Front. The headlights look grey in this picture but they are actually transparent
View from the driver's position
The shifter moves up, down, left and right, so you can pretend to shift through all the gears. Here it is shown up and left
And here it is shown down and right
The underside of the dash and glovebox
The front seatbacks pivot forward to allow access to the reat seat
Door panel detail
The sun visors move, too
They can pivot down
And to the side
The windshield wipers. I did not make a windshield because it is an unusual shape and would be difficult to recreate while still maintaining hood opening space and visibility. I may try to make one later
Hood open. You can see the "bat wing" air cleaner on top of the carburetors
The engine viewed from the firewall side. The clear round brick is the windshield washer reservoir. You can also see the radiator fins and the fan
Engine bay, driver side. You can see the power brake booster, power steering pump, battery, and blower motor
Engine bay, passenger side
The engine removed, passenger side
Removed engine, underside
Trunk lid open
The details on the underside of the trunk lid
The spare tire
Tire hidden, jack visible
The bumper jack, removed and assembled
The steering mechanism. It is not controlled by the steering wheel, the tires must be manually tilted. The tires move 20 degrees in either direction, scrubbing the inner fenders. To eliminate scrub, the inner fenders would need to be bigger, but this would compromise engine space, so I decided not to. The steering function is mostly for looks and easier parking on a display shelf.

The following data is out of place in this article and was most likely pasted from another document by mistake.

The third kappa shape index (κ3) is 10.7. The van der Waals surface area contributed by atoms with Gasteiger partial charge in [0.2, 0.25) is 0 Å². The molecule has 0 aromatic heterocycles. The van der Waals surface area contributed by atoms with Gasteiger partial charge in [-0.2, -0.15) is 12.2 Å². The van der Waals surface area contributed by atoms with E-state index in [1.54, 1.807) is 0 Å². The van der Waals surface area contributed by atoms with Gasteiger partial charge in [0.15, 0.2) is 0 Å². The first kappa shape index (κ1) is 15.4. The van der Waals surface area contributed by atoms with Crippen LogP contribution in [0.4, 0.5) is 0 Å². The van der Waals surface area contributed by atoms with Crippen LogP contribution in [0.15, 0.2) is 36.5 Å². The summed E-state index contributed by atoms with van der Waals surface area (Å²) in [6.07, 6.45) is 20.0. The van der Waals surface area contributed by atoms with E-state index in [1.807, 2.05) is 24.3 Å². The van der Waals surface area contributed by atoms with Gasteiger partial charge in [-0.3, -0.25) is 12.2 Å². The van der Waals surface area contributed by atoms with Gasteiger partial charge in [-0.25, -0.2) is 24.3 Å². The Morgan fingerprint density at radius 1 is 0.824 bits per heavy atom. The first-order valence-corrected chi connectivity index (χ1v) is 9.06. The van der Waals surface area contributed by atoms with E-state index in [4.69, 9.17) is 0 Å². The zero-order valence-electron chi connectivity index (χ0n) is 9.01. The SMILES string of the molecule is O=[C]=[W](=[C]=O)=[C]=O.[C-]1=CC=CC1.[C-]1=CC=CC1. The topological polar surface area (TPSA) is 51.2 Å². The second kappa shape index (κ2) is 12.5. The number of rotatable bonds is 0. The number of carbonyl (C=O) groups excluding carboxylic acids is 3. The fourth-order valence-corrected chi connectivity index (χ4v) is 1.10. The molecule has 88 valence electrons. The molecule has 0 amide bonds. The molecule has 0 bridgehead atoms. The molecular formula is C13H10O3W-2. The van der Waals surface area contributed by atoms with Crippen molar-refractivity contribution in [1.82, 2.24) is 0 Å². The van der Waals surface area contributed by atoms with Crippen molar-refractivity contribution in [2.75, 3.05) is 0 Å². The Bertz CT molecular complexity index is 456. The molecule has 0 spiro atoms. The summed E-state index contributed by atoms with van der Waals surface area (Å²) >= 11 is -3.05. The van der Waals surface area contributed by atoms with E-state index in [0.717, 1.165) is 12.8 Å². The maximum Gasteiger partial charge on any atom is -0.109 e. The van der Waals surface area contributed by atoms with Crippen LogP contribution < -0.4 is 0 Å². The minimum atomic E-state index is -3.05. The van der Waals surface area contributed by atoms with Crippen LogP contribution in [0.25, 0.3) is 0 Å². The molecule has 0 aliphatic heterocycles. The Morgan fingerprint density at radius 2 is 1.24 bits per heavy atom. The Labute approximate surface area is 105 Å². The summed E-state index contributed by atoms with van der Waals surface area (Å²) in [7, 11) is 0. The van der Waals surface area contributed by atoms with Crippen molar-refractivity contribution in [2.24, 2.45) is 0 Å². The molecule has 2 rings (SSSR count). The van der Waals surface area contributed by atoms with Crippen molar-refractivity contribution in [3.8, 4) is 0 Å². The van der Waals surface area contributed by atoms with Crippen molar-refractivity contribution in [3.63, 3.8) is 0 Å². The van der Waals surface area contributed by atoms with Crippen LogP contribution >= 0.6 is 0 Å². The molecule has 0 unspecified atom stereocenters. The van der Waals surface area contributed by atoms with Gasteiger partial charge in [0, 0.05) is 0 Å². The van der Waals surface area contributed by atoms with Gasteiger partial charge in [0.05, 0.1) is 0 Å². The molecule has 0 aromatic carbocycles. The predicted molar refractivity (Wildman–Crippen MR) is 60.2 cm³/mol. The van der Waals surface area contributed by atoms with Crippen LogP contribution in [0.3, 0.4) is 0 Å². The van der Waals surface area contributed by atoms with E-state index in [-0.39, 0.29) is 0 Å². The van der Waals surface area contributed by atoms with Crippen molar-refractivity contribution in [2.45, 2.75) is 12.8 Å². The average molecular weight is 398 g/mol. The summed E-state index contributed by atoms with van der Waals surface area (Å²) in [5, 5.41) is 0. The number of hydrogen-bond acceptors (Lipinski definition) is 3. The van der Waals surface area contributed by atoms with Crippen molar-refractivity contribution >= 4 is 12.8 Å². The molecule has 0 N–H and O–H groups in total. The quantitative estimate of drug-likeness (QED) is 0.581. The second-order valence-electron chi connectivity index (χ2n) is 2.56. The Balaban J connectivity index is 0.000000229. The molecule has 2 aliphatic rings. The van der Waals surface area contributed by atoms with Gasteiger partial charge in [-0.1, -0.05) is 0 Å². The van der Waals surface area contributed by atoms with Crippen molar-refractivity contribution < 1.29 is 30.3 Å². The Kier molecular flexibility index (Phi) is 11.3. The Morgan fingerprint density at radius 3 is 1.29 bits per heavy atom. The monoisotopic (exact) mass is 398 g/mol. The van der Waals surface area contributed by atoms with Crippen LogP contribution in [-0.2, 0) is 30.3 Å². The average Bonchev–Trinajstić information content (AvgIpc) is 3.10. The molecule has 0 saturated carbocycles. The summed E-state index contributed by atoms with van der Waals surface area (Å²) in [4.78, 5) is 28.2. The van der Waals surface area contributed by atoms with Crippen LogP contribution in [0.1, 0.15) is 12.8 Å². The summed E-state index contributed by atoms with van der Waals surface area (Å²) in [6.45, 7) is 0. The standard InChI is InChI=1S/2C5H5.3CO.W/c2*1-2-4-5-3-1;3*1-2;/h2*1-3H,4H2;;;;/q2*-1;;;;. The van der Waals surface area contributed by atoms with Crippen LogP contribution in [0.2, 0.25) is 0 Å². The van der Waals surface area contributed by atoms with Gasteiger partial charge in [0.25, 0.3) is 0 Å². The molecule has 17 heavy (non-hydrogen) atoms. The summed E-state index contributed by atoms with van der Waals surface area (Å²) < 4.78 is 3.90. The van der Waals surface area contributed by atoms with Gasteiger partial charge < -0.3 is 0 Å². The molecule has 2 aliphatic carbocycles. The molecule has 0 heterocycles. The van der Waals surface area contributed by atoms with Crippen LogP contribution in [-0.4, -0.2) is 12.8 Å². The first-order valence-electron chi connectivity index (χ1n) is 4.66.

The wheels, fully to the right (as viewed from inside the car)
And fully left
The underside, you can see the exhaust pipes, mufflers, and the special X-shaped crossmember that is used on the real cars to strengthen the convertible frame
A different view of the underside
The rear axle. The differential is functional, and should turn the "driveshaft" gear. There is no actual driveshaft, because there is nothing in the engine or transmission to turn
The spare tire well and gas tank
The frame, removed. It is made from Technic axles and beams and would stay together when removed, providing structural strength to the model
All the compartments open
The rest of the pictures are some other angles of the car
The rear fender skirts are removable. Here are a few pictures with them off.
If I make any small updates to this model, I will post them after this picture.
I think you really did a fabulous job at this. I really like the underside and how you made the chassis too!!! Steering and rear diff gears, VERY impressive!! And you even made it tri-power- cool!! Did you start with Robert Pools' open source '57 Chevy or from scratch? I like the way you did the rear lights much better than I did on my version. Plus I have an incorrect step up inside the doors that you seem to have done away with.
Are you going to build it? If so you should REALLY use chrome blocks for the bumpers so it really pops!!
I don't know if you've seen, but I've been tweaking mine. The latest changes involves adding my very own stickers. See for yourself:
My next LEGO project is going to be.....hold on to your hats, making an exact LEGO version of MY car. A few years ago, I bought my VERY own 2dr hard top 57 Chevy!!!! I've been working on the LEGO version on and off for over a year but haven't gotten really far. I want to make improvements to my convertible not just through a roof on it. Plus, I'm going to build it too and take it around to car shows and display it with my REAL one!!!